Younger Patients Are Differentially Affected by Stiffness-Related Disability Following Adult Spinal Deformity Surgery.


OBJECT:The LSDI assesses the impact of lumbar stiffness on activities of daily living. We hypothesized that patients <60 years-old would perceive greater lumbar stiffness-related functional limitation following fusion for adult spinal deformity. METHODS:Patients completed the LSDI and SRS-22r questionnaires preoperatively and at 2 years postoperatively. The primary independent variable was patient age <60 vs. ≥60 years-old. Multivariable regression analyses were utilized. RESULTS:In total, 267 patients were analyzed. Patients <60 years-old (51.3%) and ≥60 years-old (48.7%) were evenly represented. In bivariable analysis, patients <60 years-old exhibited lower LSDI at baseline vs. patients ≥60 years-old (25.7 vs. 35.5, β -9.8, p<0.0001), but a directionally smaller difference at 2-years (26.4 vs. 32.3, β -5.8, p=0.0147). LSDI was associated with lower SRS-22r total score among both patients <60 and ≥60 years-old, at both baseline and 2-years (all p<0.0001); the association was stronger among patients <60 vs. ≥60 years-old at 2 years. LSDI was associated with SRS satisfaction scores at 2 years among patients <60 years-old (p<0.0001), but not patients ≥60 years-old (p=0.2250). The difference in SRS satisfaction per unit LSDI between patients <60 years-old and >60 years-old was significant (p=0.0021). CONCLUSIONS:Among ASD patients managed operatively, higher LSDI was associated with inferior SRS-22r total score and satisfaction at 2 years postoperatively. The association between increased LSDI and worse PROMs was greater among patients <60 vs. ≥60 years old. Pre-operative counseling is needed for patients <60 undergoing ASD surgery regarding the effects that lumbar stiffness may have on post-operative function and satisfaction.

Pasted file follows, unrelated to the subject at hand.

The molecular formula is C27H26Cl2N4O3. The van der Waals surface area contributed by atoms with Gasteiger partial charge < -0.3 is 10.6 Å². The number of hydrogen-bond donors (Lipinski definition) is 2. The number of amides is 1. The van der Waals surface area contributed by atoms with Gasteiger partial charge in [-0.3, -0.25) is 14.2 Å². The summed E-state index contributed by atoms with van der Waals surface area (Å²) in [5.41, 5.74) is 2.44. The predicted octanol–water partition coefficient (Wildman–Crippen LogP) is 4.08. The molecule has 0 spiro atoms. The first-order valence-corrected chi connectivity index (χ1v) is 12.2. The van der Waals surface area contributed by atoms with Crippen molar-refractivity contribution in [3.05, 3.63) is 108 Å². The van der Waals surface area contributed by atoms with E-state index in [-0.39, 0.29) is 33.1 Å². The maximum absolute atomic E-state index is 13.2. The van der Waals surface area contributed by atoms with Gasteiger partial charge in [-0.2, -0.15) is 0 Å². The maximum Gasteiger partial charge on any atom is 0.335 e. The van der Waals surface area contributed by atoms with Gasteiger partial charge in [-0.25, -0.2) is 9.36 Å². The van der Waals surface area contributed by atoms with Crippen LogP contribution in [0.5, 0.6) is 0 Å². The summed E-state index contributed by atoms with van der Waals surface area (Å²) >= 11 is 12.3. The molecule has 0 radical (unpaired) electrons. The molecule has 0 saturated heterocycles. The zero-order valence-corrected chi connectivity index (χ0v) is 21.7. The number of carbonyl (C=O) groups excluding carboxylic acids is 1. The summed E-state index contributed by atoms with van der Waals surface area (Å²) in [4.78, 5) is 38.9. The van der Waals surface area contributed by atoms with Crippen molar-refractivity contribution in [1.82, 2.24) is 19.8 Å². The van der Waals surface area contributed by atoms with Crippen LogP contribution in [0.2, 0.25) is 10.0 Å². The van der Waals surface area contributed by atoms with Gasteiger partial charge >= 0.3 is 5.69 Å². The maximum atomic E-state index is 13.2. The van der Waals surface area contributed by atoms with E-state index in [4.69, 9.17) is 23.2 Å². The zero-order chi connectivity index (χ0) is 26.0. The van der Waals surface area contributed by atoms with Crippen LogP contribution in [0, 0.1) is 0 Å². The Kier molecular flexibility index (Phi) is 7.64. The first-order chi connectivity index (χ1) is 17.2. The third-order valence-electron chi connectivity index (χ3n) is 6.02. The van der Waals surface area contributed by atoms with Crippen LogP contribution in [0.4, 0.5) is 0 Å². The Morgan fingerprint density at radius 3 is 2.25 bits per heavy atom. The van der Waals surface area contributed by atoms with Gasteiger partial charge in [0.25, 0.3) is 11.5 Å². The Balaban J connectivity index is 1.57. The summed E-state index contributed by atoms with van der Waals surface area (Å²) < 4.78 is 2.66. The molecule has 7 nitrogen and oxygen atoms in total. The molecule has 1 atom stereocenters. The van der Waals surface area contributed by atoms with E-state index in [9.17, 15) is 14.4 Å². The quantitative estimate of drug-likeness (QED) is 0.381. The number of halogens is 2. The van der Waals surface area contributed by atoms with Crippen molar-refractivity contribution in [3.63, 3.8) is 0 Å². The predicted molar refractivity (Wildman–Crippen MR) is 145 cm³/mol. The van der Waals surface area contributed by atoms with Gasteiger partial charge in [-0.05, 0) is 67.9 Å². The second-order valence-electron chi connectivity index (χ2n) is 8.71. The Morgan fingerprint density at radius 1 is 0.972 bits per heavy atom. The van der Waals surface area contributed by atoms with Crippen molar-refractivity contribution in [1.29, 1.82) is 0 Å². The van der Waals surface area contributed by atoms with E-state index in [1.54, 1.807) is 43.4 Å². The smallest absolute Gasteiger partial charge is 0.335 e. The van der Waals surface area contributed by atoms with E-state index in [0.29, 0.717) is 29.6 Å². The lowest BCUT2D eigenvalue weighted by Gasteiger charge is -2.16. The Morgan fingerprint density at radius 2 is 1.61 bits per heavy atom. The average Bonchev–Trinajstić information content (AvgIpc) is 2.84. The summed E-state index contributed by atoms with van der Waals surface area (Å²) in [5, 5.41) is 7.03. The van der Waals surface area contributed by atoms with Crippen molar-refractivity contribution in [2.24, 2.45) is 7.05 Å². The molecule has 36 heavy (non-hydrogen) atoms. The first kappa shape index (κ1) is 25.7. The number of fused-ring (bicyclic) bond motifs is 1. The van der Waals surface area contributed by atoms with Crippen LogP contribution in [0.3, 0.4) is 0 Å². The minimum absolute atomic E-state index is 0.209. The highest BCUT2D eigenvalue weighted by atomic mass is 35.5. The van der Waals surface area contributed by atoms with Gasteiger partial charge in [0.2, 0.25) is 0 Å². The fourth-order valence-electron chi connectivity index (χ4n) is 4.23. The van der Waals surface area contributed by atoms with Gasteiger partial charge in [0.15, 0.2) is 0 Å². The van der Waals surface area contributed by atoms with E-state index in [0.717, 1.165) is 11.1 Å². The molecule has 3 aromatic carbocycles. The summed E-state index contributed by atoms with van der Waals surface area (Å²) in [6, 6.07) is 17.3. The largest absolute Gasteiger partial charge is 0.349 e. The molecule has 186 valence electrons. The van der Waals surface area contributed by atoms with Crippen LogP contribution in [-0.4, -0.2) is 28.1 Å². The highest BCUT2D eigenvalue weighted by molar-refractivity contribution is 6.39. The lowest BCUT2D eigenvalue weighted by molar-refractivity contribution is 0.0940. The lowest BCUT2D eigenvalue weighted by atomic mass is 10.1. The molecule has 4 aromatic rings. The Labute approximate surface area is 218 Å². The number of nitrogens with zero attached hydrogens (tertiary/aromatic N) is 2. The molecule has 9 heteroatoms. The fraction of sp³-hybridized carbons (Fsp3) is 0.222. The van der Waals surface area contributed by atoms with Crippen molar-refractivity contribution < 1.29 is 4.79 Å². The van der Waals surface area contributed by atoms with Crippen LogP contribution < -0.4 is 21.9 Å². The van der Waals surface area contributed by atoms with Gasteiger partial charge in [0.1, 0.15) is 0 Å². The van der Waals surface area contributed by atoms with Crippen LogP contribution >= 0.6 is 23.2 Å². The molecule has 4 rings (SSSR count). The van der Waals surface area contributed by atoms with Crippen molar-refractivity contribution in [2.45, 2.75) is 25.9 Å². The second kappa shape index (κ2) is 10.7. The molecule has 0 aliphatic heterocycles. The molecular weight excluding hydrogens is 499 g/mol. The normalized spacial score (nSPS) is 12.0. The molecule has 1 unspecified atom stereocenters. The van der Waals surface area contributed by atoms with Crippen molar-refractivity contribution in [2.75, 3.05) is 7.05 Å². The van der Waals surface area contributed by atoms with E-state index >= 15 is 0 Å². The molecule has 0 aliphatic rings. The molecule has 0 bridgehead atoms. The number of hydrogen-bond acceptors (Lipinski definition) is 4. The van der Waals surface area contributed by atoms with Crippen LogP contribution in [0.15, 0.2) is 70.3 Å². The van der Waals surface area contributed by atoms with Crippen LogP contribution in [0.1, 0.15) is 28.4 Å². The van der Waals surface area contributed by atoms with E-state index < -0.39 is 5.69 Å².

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Publication Info

Durand, Wesley M, Alan H Daniels, David K Hamilton, Peter G Passias, Han Jo Kim, Themistocles Protopsaltis, Virginie Lafage, Justin S Smith, et al. (2019). Younger Patients Are Differentially Affected by Stiffness-Related Disability Following Adult Spinal Deformity Surgery. World neurosurgery. 10.1016/j.wneu.2019.08.169 Retrieved from

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Christopher Ignatius Shaffrey

Professor of Orthopaedic Surgery

I have more than 25 years of experience treating patients of all ages with spinal disorders. I have had an interest in the management of spinal disorders since starting my medical education. I performed residencies in both orthopaedic surgery and neurosurgery to gain a comprehensive understanding of the entire range of spinal disorders. My goal has been to find innovative ways to manage the range of spinal conditions, straightforward to complex. I have a focus on managing patients with complex spinal disorders. My patient evaluation and management philosophy is to provide engaged, compassionate care that focuses on providing the simplest and least aggressive treatment option for a particular condition. In many cases, non-operative treatment options exist to improve a patient’s symptoms. I have been actively engaged in clinical research to find the best ways to manage spinal disorders in order to achieve better results with fewer complications.

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